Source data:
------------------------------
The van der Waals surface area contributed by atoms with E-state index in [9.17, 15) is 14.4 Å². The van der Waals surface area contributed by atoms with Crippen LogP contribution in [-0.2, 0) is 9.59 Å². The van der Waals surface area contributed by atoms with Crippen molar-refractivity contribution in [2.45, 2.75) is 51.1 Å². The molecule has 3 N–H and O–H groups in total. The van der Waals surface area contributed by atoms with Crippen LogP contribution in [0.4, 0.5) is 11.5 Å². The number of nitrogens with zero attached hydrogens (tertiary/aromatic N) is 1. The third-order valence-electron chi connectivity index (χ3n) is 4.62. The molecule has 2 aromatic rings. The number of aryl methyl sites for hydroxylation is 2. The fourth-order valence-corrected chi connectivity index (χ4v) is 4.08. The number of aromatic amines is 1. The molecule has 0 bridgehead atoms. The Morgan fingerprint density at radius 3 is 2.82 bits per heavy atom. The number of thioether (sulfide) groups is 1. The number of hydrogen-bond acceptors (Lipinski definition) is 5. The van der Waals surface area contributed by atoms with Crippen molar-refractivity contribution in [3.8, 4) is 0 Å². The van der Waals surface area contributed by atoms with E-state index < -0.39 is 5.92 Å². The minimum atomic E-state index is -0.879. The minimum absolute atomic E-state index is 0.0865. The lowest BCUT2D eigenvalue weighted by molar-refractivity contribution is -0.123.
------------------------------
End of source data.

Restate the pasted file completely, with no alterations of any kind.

The van der Waals surface area contributed by atoms with E-state index in [9.17, 15) is 14.4 Å². The van der Waals surface area contributed by atoms with Crippen LogP contribution in [-0.2, 0) is 9.59 Å². The van der Waals surface area contributed by atoms with Crippen molar-refractivity contribution in [2.45, 2.75) is 51.1 Å². The molecule has 3 N–H and O–H groups in total. The van der Waals surface area contributed by atoms with Crippen LogP contribution in [0.4, 0.5) is 11.5 Å². The number of nitrogens with zero attached hydrogens (tertiary/aromatic N) is 1. The third-order valence-electron chi connectivity index (χ3n) is 4.62. The molecule has 2 aromatic rings. The number of aryl methyl sites for hydroxylation is 2. The fourth-order valence-corrected chi connectivity index (χ4v) is 4.08. The number of aromatic amines is 1. The molecule has 0 bridgehead atoms. The Morgan fingerprint density at radius 3 is 2.82 bits per heavy atom. The number of thioether (sulfide) groups is 1. The number of hydrogen-bond acceptors (Lipinski definition) is 5. The van der Waals surface area contributed by atoms with Crippen molar-refractivity contribution in [3.8, 4) is 0 Å². The van der Waals surface area contributed by atoms with E-state index < -0.39 is 5.92 Å². The minimum atomic E-state index is -0.879. The minimum absolute atomic E-state index is 0.0865. The lowest BCUT2D eigenvalue weighted by molar-refractivity contribution is -0.123.